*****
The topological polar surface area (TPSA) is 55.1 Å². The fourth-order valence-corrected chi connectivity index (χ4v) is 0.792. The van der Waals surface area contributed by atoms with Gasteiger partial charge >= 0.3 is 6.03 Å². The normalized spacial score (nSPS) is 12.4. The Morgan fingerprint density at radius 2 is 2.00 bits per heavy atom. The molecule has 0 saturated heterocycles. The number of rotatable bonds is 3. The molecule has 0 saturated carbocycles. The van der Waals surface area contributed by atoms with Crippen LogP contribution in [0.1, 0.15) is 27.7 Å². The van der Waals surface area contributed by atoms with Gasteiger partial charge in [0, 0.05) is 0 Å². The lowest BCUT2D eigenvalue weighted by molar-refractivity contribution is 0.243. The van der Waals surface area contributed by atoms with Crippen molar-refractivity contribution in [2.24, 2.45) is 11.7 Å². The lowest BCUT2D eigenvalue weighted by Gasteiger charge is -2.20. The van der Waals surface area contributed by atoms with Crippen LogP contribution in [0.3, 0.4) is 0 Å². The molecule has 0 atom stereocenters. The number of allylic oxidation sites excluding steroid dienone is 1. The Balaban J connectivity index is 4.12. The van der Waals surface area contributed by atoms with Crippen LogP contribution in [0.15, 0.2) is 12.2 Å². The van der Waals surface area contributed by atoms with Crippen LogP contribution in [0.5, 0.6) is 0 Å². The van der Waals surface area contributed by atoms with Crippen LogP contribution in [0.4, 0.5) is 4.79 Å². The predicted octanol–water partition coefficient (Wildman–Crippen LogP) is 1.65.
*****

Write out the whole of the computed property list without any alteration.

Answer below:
The topological polar surface area (TPSA) is 55.1 Å². The fourth-order valence-corrected chi connectivity index (χ4v) is 0.792. The van der Waals surface area contributed by atoms with Gasteiger partial charge >= 0.3 is 6.03 Å². The normalized spacial score (nSPS) is 12.4. The Morgan fingerprint density at radius 2 is 2.00 bits per heavy atom. The molecule has 0 saturated heterocycles. The number of rotatable bonds is 3. The molecule has 0 saturated carbocycles. The van der Waals surface area contributed by atoms with Crippen LogP contribution in [0.1, 0.15) is 27.7 Å². The van der Waals surface area contributed by atoms with Gasteiger partial charge in [0, 0.05) is 0 Å². The lowest BCUT2D eigenvalue weighted by molar-refractivity contribution is 0.243. The van der Waals surface area contributed by atoms with Crippen molar-refractivity contribution in [2.24, 2.45) is 11.7 Å². The lowest BCUT2D eigenvalue weighted by Gasteiger charge is -2.20. The van der Waals surface area contributed by atoms with Crippen LogP contribution in [0.3, 0.4) is 0 Å². The molecule has 0 atom stereocenters. The number of allylic oxidation sites excluding steroid dienone is 1. The Balaban J connectivity index is 4.12. The van der Waals surface area contributed by atoms with Crippen LogP contribution in [0.15, 0.2) is 12.2 Å². The van der Waals surface area contributed by atoms with Crippen LogP contribution in [0.5, 0.6) is 0 Å². The van der Waals surface area contributed by atoms with Crippen LogP contribution in [0.4, 0.5) is 4.79 Å². The predicted octanol–water partition coefficient (Wildman–Crippen LogP) is 1.65.